However, what most of us may be unaware of, is the fact that he was also a fine proponent of economics. He wrote his first book on Economics titled “Ilm ul Iqtisadiyat” or “Science of the Economics” in 1903 in Urdu, at the age of just about 26 years old, when no one was doing such work even in English in the sub-continent.

Unfortunately, this first ever book on economics in Urdu language, largely remained unnoticed, not to be realized, never to be properly acknowledged.

Let us remember that during Iqbal’s era, the classics of Adam Smith, John Stuart Mill, Ricardo and Alfred Marshall were taught all over Europe. But in the Indo-Pak subcontinent even teachers and scholars had only a hazy idea of this subject. Actually, it was not even introduced at the University level anywhere in the Indo-Pak subcontinent baring three universities. 

Unfortunately, this first ever book on economics in Urdu language, largely remained unnoticed, not to be realised, never to be properly acknowledged

It is therefore spellbinding that Iqbal had such deep insights into the subject of economics and the economic plight of the Muslims of the sub-continent. He was deeply concerned with the unequal income distribution that turned the rich richer and the poor poorer, a challenge we still face across the globe and in our homeland, Pakistan. The mere writing of ‘Ilm ul Iqtisadiyat’ renders him economist in the same-way as the Wealth of Nations (1776) made Adam Smith an economist, or the Das Captia portrayed Karl Marx as one; albeit the context eventually differed.

Iqbal also pointed out on 28 May I937 that: “The problem of bread is becoming more and more acute. The Indian (Muslim) has begun to feel that he has been going down and down during the last 200 years. Ordinarily he believes that his poverty is due to (Hindu) money-lending or capitalism. The perception that it is equally due to foreign rule has not yet fully come to him. But it is bound to come.”

Allama Iqbal, the learned enigma and a great thinker of Islam, was actually the first economist of the Indo-Pak subcontinent to raise his voice against the exploitation of Muslims by domestic and foreign classes controlling the means of production.

While, Dr. Muhammad Iqbal was anti-Imperialism in his thought process, yet he was able to point out the key problems as well as draw up workable solutions to address them.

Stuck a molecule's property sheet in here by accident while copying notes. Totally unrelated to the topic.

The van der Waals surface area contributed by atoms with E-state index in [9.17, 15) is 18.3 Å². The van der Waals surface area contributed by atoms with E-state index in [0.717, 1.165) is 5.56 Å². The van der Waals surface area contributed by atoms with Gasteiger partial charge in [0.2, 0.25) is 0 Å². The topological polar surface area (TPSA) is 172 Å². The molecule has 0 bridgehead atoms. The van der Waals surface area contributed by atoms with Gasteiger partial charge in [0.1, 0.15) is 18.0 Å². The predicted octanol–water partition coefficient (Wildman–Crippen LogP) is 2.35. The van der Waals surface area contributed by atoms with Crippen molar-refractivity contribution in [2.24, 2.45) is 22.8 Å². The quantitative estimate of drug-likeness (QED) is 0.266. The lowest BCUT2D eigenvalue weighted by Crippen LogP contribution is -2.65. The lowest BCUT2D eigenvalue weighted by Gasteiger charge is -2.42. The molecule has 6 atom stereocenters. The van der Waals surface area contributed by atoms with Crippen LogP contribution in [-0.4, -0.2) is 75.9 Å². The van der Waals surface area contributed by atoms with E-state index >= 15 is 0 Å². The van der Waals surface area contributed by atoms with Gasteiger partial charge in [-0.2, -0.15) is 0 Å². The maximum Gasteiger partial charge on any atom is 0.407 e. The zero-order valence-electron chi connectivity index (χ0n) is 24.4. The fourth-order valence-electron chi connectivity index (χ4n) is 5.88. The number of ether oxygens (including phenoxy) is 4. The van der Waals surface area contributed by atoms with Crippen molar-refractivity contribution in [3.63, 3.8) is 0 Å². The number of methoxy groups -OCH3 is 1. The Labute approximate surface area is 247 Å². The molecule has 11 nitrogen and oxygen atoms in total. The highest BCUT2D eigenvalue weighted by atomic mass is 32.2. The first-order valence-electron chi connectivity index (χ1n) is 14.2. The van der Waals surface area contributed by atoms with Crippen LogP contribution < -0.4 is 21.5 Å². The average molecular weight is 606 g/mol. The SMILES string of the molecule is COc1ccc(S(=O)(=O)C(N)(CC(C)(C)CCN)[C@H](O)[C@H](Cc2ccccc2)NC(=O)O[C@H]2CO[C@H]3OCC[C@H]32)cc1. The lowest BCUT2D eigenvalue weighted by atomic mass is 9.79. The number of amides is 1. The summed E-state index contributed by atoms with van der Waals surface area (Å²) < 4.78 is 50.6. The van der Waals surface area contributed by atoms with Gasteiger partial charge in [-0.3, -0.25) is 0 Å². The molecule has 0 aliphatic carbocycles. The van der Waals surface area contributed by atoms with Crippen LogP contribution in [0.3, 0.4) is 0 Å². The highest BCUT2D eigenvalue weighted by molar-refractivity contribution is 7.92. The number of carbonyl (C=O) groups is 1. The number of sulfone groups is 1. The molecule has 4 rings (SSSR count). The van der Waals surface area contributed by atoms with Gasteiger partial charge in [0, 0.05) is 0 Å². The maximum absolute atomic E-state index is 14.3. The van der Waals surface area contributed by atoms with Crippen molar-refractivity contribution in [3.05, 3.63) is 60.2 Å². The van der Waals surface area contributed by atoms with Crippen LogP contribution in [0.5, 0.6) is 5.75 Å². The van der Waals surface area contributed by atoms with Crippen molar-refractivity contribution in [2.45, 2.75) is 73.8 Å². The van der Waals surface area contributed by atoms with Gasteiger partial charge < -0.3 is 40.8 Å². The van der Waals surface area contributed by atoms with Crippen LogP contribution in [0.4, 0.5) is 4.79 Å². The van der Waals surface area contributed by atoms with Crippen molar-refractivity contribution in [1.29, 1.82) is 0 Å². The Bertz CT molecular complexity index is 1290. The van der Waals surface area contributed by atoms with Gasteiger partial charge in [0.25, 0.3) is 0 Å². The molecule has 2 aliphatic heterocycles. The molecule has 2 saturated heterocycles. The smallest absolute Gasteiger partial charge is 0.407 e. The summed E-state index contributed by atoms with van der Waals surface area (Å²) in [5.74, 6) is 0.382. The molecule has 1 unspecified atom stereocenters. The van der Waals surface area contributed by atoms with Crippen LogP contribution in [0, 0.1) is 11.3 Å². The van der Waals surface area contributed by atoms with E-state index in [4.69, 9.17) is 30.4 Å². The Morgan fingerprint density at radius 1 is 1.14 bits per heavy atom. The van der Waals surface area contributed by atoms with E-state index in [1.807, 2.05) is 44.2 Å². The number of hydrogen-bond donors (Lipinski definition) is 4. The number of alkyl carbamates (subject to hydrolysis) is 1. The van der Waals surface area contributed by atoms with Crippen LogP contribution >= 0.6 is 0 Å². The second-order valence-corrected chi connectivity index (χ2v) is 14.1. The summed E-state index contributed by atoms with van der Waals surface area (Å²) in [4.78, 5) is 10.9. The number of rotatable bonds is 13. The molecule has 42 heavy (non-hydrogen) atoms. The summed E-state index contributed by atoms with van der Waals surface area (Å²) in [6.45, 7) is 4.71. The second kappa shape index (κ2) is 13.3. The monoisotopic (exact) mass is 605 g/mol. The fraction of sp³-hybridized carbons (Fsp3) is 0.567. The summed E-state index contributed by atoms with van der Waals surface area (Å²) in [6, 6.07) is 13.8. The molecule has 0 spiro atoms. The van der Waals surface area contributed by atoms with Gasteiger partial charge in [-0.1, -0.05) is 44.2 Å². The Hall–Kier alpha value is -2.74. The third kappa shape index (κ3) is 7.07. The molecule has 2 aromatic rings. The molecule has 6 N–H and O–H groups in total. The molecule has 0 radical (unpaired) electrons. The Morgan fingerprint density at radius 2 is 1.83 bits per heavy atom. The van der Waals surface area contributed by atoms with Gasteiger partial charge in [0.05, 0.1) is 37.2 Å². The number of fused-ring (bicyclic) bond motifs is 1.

1. Welfare based wealth

Iqbal presented the concept of welfare based wealth, distinguishing it from the traditional wealth.  An example to elaborate the concept would be that if skilled labor were enslaved for forced labor, it’ll increase the national wealth but will be detrimental to the welfare based wealth of the citizens and wider humanity. Similarly a pledged property may be accounted for as the wealth of the creditor in the event of a default but won’t meaningfully impact the overall wealth of the state.

2. Population Control

Surprisingly, Allama Iqbal also pointed out the excessive increase in population as a core issue at times of saturating economic resources, in an era when no one in the Islamic world did that. He very logically explained that while increase in population can be productive in a scenario of untapped or plentiful economic resources, it becomes counter-productive economically when the situation reverses, unless, other economic avenues can be explored to further create economic opportunities for growing population.

We can all appreciate, how this issue identified in 1903, has become a core economic concern for us in 2019, albeit 116 years later. I ask you all, what else do you call vision & foresight, if not this?

3. Economic Equilibrium in local context

Iqbal also advocated that a research-based analysis can determine the equilibrium in various sectors of the economy and modes of factor pricing as per the local context. Yet, at the same time he also urges to focus upon human development through exploration and preservation of natural resources and improving human and societal relations. By doing so, Iqbal practically envisioned today’s HDI (human development index).

4. Specialized Production/Services

Iqbal has also put forth various strategies used by recent economic success stories. For example, he discussed regional specialization in producing goods and services and brought in the notion of comparative cost, concepts that China practiced in its economic resurgence. This basically advocates for a country or its federating units, e.t.c. to focus its expertise in their specialzied area of production/services while accounting for the opportunity cost of producing that good or service in order to achieve economic optimization.